FIG. 8. Physical models of reconfigurable, rigid-deployable kirigami patterns. (a) A physical model for the pattern in Fig. 7(a) cut from a clear acrylic sheet, with the tops/bottoms of pieces checkerboard colored red and black with permanent marker. (b) A physical model for the square-to-circle example in Fig. 7(c) cut from a multiply sheet. For each example, the green edges shown in the leftmost panel form the internal four-bar linkages and black edges complete the quad geometries. Quad interiors have been removed to reduce the weight of the models. Once the pieces have been laser cut, hinges are formed by applying small strips of light blue tape across pairs of vertical faces incident to the hinge vertex. The second left panel shows the perspective view of the assembled model. The right panel shows snapshots of the physical model at different states (see also Videos S4 and S5 ). All tiles in the physical model are rigid and undergo no deformation throughout the deployment, while the thickness of the tape joints has some minor effect at the two contracted states and so the model needs to be held still with a small external force at the end states
However, we note that while kinematic mechanism designs mainly focus on rigid-deployable structures formed by rigid bars, our inverse kirigami framework is applicable to both rigid and stretchable materials. Furthermore, by focusing on how the angles and edge lengths of the tiles in a given kirigami pattern can be changed to achieve the desired properties, we circumvent the role of designing structural topology for mechanism design.
FIG. 9. More examples of reconfigurable, rigid-deployable kirigami patterns with different prescribed target shape. (a) An example of reconfigurable, rigid-deployable quad kirigami patterns at different resolutions. All four patterns can be deployed to approximate a prescribed circle. (b) Even with the additional rigid-deployability constraint, our framework is still capable of producing a large variety of patterns that exhibit highly nontrivial shape change throughout the deployment and contraction process and approximate different target deployed shape.
To crystallize our question in a minimal setting, we consider the quad kirigami patterns, a class of deployable structures obtained by introducing cuts to form quadrilateral tiles connected at hinges with a single global degree of freedom. To determine the size and orientation of the cuts that yield a deployed configuration approximating a prescribed target shape, it is more convenient to work in the deployed space and change the geometry of each tile.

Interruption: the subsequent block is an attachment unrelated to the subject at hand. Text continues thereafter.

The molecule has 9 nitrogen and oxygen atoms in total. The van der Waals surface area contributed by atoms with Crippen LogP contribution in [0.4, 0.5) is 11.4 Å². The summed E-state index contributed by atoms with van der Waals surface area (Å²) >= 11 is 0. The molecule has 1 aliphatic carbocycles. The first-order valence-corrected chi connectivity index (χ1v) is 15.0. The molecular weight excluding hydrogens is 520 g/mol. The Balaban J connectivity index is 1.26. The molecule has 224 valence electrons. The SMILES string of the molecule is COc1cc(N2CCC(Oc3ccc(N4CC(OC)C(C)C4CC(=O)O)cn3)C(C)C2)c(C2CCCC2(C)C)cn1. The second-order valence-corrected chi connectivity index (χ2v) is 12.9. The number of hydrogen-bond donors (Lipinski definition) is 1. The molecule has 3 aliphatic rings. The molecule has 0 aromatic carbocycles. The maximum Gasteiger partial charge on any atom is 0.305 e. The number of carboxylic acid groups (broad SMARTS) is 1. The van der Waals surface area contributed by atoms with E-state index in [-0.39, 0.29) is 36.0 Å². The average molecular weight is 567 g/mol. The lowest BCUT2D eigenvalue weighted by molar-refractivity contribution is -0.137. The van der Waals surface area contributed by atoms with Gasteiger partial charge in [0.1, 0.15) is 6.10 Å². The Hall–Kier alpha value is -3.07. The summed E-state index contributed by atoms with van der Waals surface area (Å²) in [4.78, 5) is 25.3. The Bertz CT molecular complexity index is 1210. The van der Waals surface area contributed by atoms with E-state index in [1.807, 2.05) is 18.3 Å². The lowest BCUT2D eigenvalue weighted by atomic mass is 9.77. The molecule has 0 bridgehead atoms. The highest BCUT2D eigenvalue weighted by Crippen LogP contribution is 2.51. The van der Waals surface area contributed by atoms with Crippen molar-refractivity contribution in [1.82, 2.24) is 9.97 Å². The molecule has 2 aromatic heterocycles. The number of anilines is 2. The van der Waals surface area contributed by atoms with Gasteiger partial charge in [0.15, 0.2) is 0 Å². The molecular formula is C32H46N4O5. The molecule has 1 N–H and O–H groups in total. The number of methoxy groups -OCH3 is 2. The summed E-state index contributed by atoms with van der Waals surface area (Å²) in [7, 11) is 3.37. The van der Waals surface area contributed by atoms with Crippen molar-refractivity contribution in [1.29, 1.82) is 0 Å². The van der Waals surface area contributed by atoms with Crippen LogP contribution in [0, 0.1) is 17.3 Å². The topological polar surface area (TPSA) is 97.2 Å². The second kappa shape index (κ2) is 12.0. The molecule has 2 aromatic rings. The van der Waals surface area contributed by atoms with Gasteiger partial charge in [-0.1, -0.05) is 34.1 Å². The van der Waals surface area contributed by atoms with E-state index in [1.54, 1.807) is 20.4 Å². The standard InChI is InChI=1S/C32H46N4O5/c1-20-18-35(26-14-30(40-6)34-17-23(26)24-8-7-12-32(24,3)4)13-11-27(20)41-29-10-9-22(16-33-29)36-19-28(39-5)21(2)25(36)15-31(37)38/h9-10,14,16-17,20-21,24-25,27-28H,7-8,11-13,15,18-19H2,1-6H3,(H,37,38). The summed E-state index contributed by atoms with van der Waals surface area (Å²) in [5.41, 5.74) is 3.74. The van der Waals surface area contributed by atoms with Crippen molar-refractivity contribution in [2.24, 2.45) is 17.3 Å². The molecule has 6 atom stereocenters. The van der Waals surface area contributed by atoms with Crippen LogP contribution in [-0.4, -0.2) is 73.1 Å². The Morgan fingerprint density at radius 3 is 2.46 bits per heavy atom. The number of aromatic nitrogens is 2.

FIG. 10. More examples of reconfigurable, rigid-deployable kirigami patterns obtained by directly solving the optimization problem in the two contracted spaces. For each pattern, one of the contracted states is enforced to approximate a prescribed shape. (a) An example with the two contracted states and several intermediate deployed states. (b) More examples obtained by this approach, each exhibiting a significant shape change in between the two contracted states.
FIG. 11. Extending our framework for producing reconfigurable kagome kirigami patterns. (a) The reconfigurability constraints for the kagome pattern. The red and blue dotted lines indicate the ordinary and dual edge correspondences respectively, and the red and blue arcs indicate the ordinary and dual angle correspondences respectively. (b) The deployment and contraction of a reconfigurable kagome kirigami pattern.
In our recent work, we have shown that the key criteria for guaranteeing that the deformed deployed configuration yields a valid kirigami pattern, also known as the contractibility constraints, consist of the edge length constraints and the angle sum constraints.
FIG. 12. Extending our framework for producing reconfigurable tubular structures. (a) Our framework can be extended for creating reconfigurable tubular structures which morph from one three-dimensional contracted configuration into another three-dimensional contracted configuration. Given a target three-dimensional (3D) shape, we first cut and unfold it onto the plane. We then solve the 2D constrained optimization problem with an additional periodic boundary constraint to produce a reconfigurable kirigami pattern for the planar shape. We can then map the design back to 3D to form a reconfigurable tubular structure. (b) Another reconfigurable tubular structure with a more nonuniform radial change throughout the deployment and contraction process. (c) A more complex reconfigurable tubular structure produced by assembling four copies of the pattern in (b).